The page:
Music therapy is a valuable tool for enabling connection with others, improving feelings of well-being, and increasing quality of life. People with dementia live in a world that can, in many ways, become confusing and disconnected. They can begin to lose touch with who they are as a person. However, when the person sings or takes part in a musical experience, a sense of connection and oneness can be experienced. Music is a great way to increase socialisation, communication, and meaningful interactions with others, whether singing individually or in singing groups. It can help people with dementia to re-engage with themselves and others. It can reunite them with who they are and their uniqueness, which often becomes buried under the layers of symptoms that come with a diagnosis of dementia.
Music is not just about helping to evoke past memories. People with dementia can still learn new songs even during the advanced stages of Alzheimer’s disease. They can detect wrong notes in familiar songs and play instruments such as the guitar and piano. This activity is excellent for people to reaffirm their identity and sense of belonging as valuable people and contributors to the family. It helps to maintain a sense of ongoing “normality”, especially when faced with having to cope with a new diagnosis of dementia.
Music ideas and activities at home
With recent advances in technology, music is increasingly easy to access. Some ideas to help bring more music into home life include:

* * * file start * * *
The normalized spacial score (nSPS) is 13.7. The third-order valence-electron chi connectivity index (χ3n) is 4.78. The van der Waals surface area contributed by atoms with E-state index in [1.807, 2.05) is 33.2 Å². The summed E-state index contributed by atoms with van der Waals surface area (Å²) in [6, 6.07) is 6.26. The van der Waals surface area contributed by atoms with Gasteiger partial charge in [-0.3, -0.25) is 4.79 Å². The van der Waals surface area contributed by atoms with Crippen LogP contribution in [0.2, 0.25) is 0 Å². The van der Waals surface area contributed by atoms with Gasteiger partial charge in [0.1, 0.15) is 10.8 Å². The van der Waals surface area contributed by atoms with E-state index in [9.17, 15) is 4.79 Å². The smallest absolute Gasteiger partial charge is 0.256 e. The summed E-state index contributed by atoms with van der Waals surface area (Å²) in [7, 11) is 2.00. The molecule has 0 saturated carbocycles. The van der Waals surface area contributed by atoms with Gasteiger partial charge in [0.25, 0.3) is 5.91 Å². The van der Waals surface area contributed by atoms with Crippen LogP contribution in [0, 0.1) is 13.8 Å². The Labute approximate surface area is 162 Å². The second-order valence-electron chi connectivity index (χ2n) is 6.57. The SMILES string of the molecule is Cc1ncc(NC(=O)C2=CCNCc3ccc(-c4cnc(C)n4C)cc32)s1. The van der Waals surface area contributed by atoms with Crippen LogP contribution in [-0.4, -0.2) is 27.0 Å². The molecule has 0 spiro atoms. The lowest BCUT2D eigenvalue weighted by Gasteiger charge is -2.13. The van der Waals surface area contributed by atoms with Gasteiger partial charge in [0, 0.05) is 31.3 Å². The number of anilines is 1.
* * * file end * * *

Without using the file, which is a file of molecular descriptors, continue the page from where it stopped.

Creating a personalised playlist
Creating a playlist (or even mixing CD or tape) of you or your loved one’s favourite and most memorable songs can be a great tool if you are having a difficult day. Musical preference is very individual, and the emotions we have when hearing certain songs is deeply personal. Listening to a particular playlist while sitting at home, out for a walk, or even dancing can be even more beneficial.
Playlist for life is a charity set up by TV news presenter Sally Magnusson whose mother had dementia.
In the video below, Sally shares some of her reasons for setting up the charity:
The charity has lots of advice on creating a dementia playlist. It offers a vast selection of songs to make your own playlist as well as ready-made playlists, such as those for each decade. Favourites among a Scottish audience include the “Place: Scotland – favourite” playlist, which is available on the playlist for life website or Spotify. This popular downloadable album contains songs such as the:
Skye Boat Song Mhairi’s Wedding Flower of Scotland The Northern Lights of Auld Aberdeen
Bonnie Wee Jeannie McCall I Belong to Glasgow Flower of Scotland Auntie Mary
Music at our Fingertips
BBC Music Memories has lists of songs specially chosen to aid with dementia and that are great to sing along to, from pub songs to television theme songs.
Music for dementia m4d radio is a group of five internet radio stations launched in June 2020 and celebrated 30,000 listeners in its first month alone. You can select to listen to the day’s mix or choose music based on when you were born. m4d radio is free and available 24 hours a day, all year round, and you can listen here.